Training drills judges to avoid corruption
The Jakarta Post
The rain had just stopped on Friday afternoon when hundreds of judge candidates started to pack the auditorium of the Supreme Court’s training facility. They were about to attend the closing ceremony of their job orientation, which took place in the Puncak mountain resort area of Bogor, West Java.
Dressed in red and black, the young men and women showed their relief and happiness after completing the two-week program, designed to prepare them for the technicalities of court administration before departing for compulsory internships in local courts.
“I’m so happy because I will start my job soon,” said Erwan, a candidate from Kendari, Southeast Sulawesi, adding that he had been assigned an internship at the Cibinong District Court in Bogor regency.
Although he heard that most judges across the country had recently complained about their low salaries, Erwan said he was not worried.
“Being a judge is my own choice, so I have to be ready for its consequences, including receiving a limited salary and being posted anywhere, anytime,” he said.
Located 5 kilometers away from Puncak’s main road, the Supreme Court’s 6.5 hectare training facility is surrounded by farmlands and residences. Fifty meters from the entrance, a large fountain surrounded by potted flower plants warmly welcomes visitors.
Circling the fountain are an administration building, auditorium, mosque and dormitory building. Other facilities, like sport halls, classes, a health clinic, computer labs and a jogging track are on the other side of the compound.
Before being inaugurated as a full judge, a judge candidate must follow a long and tough training process, says the head of the Supreme Court’s training and education center for judiciary techniques, I Gusti Agung Sumanatha.
Under the current training program, candidates will be deployed to a number of district courts to intern as court administrators after completing the 2-week inaugural training.
After five months, the judge candidates return for a longer training program before starting their new internships as substitute registrars for the next six months. Finally the candidates will take up the role as assistant judges for another six months after completing final in-class training.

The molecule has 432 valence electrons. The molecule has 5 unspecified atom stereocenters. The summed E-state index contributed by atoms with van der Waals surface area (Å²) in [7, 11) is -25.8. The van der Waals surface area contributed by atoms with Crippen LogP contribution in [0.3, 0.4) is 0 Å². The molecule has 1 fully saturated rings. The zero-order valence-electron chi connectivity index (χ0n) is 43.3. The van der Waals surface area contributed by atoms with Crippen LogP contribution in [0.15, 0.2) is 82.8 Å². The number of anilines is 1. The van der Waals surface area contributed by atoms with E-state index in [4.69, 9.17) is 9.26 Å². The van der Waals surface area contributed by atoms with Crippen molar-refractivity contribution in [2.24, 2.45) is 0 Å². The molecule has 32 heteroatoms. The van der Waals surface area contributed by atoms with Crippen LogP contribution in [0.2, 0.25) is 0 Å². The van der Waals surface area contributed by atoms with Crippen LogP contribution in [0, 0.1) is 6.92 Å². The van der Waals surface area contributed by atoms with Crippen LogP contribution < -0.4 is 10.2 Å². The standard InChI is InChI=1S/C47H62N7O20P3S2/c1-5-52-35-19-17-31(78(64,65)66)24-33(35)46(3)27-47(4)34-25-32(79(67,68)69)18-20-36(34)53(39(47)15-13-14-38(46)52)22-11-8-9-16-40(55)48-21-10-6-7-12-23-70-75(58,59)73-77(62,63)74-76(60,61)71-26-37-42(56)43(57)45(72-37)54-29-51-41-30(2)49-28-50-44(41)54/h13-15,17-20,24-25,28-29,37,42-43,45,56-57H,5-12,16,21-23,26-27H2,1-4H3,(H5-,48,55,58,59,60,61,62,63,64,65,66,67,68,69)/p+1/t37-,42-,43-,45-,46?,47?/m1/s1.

“Our decision to pass a judge candidate from the training program will not only rely on academic performance but also on discipline and performance during the internship,” Agung said, adding that all newly-inaugurated judges will be first posted outside Java.
Apart from providing judge candidates with vast knowledge of the Indonesian judiciary system and its practices, Agung said the two-year training program also focused on how to create judges who could withstand “the temptation of committing corruption while on duty.”
All candidates must attend “Emotional and Spiritual Quotient Way” motivational training (ESQ), which has become popular in the last few years, to instill the anti-corruption spirit and other values. They are also required to attend a special class on various possible corruption practices in the court, including bribery and gratification.
The candidates “not only learn about corruption practices from books but also how to respond to bribery attempts through simulation and role play,” said Agung, who has more than 20 years of experience as a judge.
During the New Order era, the selection of judge candidates used to be organized by the Supreme Court and Law Ministry, but now, according to the 2009 Law on Judiciary Powers, the selection is jointly held by the Supreme Court and the Judicial Commission.
Applicants for the judge candidate position must be between 25 and 40 years old and hold a law degree.
The Supreme Court’s research and development centre head Basuki Rekso Wibowo, however, said that recruitment would also strongly consider applicants’ “non-technical” abilities.
“Apart from meeting basic and technical requirements, a judge candidate must also have emotional
maturity, mental persistence and must be physically and mentally healthy,” said Basuki, also a law professor at Surabaya-based Airlangga University.
Basuki said the Supreme Court had also encouraged local universities to endorse their top graduates to join the recruitment process.
Dodik Setyo Wijayanto, a judge candidate from Cibinong District Court, admitted the high level of competitiveness of the recruitment process . A graduate of the University of Indonesia’s School of Law in 2006, Dodik said he had to retake the process twice before he finally passed it in 2009.
“Honestly, I felt a bit frustrated after being rejected from the recruitment process twice, because I thought I wasn’t any less intelligent than the other applicants. But thank God, I finally made it on the third attempt,” said Dodik, who completed the judge training program as one of its top graduates.
— JP/Hasyim Widhiarto
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